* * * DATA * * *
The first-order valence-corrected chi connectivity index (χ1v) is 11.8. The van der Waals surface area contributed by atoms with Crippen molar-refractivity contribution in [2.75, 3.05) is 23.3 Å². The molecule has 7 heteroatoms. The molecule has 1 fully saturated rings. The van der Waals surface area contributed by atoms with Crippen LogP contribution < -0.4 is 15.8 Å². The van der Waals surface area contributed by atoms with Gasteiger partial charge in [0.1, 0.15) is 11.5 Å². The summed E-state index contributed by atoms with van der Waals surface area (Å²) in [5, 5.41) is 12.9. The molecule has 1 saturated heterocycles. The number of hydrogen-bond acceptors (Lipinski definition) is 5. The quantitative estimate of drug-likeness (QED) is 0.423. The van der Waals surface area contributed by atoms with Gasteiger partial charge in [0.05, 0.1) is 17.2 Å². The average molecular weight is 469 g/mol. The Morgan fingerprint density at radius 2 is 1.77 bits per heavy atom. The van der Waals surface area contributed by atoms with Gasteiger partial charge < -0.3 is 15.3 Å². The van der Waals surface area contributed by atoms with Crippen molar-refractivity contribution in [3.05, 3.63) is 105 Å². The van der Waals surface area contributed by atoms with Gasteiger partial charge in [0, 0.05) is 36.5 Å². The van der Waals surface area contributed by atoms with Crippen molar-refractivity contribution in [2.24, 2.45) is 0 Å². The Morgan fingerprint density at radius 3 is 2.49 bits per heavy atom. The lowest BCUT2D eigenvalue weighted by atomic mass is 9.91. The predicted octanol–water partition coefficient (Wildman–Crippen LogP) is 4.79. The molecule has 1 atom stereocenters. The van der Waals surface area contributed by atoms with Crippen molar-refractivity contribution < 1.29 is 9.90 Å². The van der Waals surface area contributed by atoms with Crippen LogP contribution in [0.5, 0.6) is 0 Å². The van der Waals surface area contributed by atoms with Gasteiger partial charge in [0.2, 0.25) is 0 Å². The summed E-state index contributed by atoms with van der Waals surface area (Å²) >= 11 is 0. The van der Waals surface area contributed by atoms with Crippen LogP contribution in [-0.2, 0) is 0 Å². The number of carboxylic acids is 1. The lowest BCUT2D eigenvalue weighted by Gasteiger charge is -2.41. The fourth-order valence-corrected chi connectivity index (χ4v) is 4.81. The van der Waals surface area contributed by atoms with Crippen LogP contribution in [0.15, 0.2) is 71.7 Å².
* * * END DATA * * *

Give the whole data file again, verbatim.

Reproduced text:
The first-order valence-corrected chi connectivity index (χ1v) is 11.8. The van der Waals surface area contributed by atoms with Crippen molar-refractivity contribution in [2.75, 3.05) is 23.3 Å². The molecule has 7 heteroatoms. The molecule has 1 fully saturated rings. The van der Waals surface area contributed by atoms with Crippen LogP contribution < -0.4 is 15.8 Å². The van der Waals surface area contributed by atoms with Gasteiger partial charge in [0.1, 0.15) is 11.5 Å². The summed E-state index contributed by atoms with van der Waals surface area (Å²) in [5, 5.41) is 12.9. The molecule has 1 saturated heterocycles. The number of hydrogen-bond acceptors (Lipinski definition) is 5. The quantitative estimate of drug-likeness (QED) is 0.423. The van der Waals surface area contributed by atoms with Gasteiger partial charge in [0.05, 0.1) is 17.2 Å². The average molecular weight is 469 g/mol. The Morgan fingerprint density at radius 2 is 1.77 bits per heavy atom. The van der Waals surface area contributed by atoms with Gasteiger partial charge < -0.3 is 15.3 Å². The van der Waals surface area contributed by atoms with Crippen molar-refractivity contribution in [3.05, 3.63) is 105 Å². The van der Waals surface area contributed by atoms with Gasteiger partial charge in [0, 0.05) is 36.5 Å². The van der Waals surface area contributed by atoms with Crippen molar-refractivity contribution in [2.24, 2.45) is 0 Å². The Morgan fingerprint density at radius 3 is 2.49 bits per heavy atom. The lowest BCUT2D eigenvalue weighted by atomic mass is 9.91. The predicted octanol–water partition coefficient (Wildman–Crippen LogP) is 4.79. The molecule has 1 atom stereocenters. The van der Waals surface area contributed by atoms with Crippen molar-refractivity contribution < 1.29 is 9.90 Å². The van der Waals surface area contributed by atoms with Crippen LogP contribution in [0.5, 0.6) is 0 Å². The van der Waals surface area contributed by atoms with Gasteiger partial charge in [0.2, 0.25) is 0 Å². The summed E-state index contributed by atoms with van der Waals surface area (Å²) >= 11 is 0. The van der Waals surface area contributed by atoms with Crippen LogP contribution in [-0.2, 0) is 0 Å². The number of carboxylic acids is 1. The lowest BCUT2D eigenvalue weighted by Gasteiger charge is -2.41. The fourth-order valence-corrected chi connectivity index (χ4v) is 4.81. The van der Waals surface area contributed by atoms with Crippen LogP contribution in [0.15, 0.2) is 71.7 Å².